1933 in Movies

Movie reviews for movies released theatrically in 1933.

1. Duck Soup, directed by Leo McCarey (7/10*)

I saw this movie well over a decade ago and don’t remember it at all. This rating is likely unfair. I just remember preferring Chaplin.

2. The Invisible Man, directed by James Whale (6/10)

I think the vast majority of my problems stem from the source material (though I haven’t read the book since I was a kid, and maybe the movie takes freedoms, I don’t remember). The effects are spectacular for the time. I certainly have trouble understanding how everything in person’s body could be see-through because of a drug. But the bigger concern is walking around nude: wouldn’t he die of exposure? So yeah, maybe I’m too harsh on the film when I should just be mad at Wells going soft.

2. King Kong, directed by Merian C. Cooper, Ernest B. Schoedsack (6/10)

This is an iconic film and I guess that’s why so many people rate it so highly. But frankly it has dated really poorly and the effects, though relatively ground-breaking, interest me far less than the more subtle effects in other movies from the period. This established the general format for the blockbuster of ‘go big or go home’ and I’m not sure that’s worth celebrating.

4. Baby Face, directed by Alfred E. Green (6/10)

The fact that this is one of the movies that helped bring in the Production Code is just further proof of how prudish America was. I mean, this is a tame, tame film. I get it, it’s not tame (for a film) for 1933. And, if you think about the hysteria over something like Lady Chatterly’s Lover, not that long before, I guess it makes sense. But still, if you watch this hoping for some real boundary-pushing…well, you won’t find it. (Everything in this film is implied.)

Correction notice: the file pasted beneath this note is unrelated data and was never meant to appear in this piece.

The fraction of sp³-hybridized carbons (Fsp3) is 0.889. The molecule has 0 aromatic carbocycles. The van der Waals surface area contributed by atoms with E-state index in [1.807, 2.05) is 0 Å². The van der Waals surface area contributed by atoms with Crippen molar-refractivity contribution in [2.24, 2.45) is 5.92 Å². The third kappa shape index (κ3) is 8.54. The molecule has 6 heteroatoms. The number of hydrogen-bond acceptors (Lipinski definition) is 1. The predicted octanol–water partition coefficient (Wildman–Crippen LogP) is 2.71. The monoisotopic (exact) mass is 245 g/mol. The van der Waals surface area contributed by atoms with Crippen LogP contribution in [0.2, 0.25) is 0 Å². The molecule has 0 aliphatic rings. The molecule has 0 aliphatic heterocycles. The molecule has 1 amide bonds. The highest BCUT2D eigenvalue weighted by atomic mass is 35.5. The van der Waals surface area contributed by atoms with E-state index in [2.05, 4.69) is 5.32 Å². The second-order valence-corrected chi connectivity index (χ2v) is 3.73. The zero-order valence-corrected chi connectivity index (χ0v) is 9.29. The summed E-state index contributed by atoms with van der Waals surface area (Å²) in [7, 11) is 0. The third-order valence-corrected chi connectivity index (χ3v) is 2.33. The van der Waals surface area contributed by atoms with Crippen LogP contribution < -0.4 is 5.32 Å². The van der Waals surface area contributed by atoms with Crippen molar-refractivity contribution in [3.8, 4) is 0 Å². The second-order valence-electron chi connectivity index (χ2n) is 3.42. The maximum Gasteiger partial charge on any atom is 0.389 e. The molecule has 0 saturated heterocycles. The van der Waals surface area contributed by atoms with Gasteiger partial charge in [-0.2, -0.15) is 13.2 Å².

Stanwyck does indeed fuck her way to the top. And she does it rather easily (the male characters are all rather pathetic). But it’s not as though she ever actually gets what she wants. So though some people might feel that this film is amoral, it’s not. (And, interestingly, you can count it among the Hollywood films that attempted to slander Nietzsche.) Everything about it is pretty rote. Stanwyck has been better – and, frankly, she’s had better roles to play. And everyone else feels like a caricature.

But this is early ’30s Hollywood so my standards shouldn’t be too high.

5. Queen Christina, directed by Rouben Mamoulian (5/10)

What we have here is a nearly completely fictional, and very Hollywood version of the reign of Queen Christina of Sweden. I suspect the real story is far more interesting. Instead we get the usual Hollywood sexism, of how a proud woman is really just waiting for a man to sweep her off her feet. There are all sorts of accents, from blatant American to haughty faux-British American (and at one time I swear Garbo is trying to sound Spanish). The sets are good for the time. The costumes are probably great. I would have much preferred an attempt to tell the real story.

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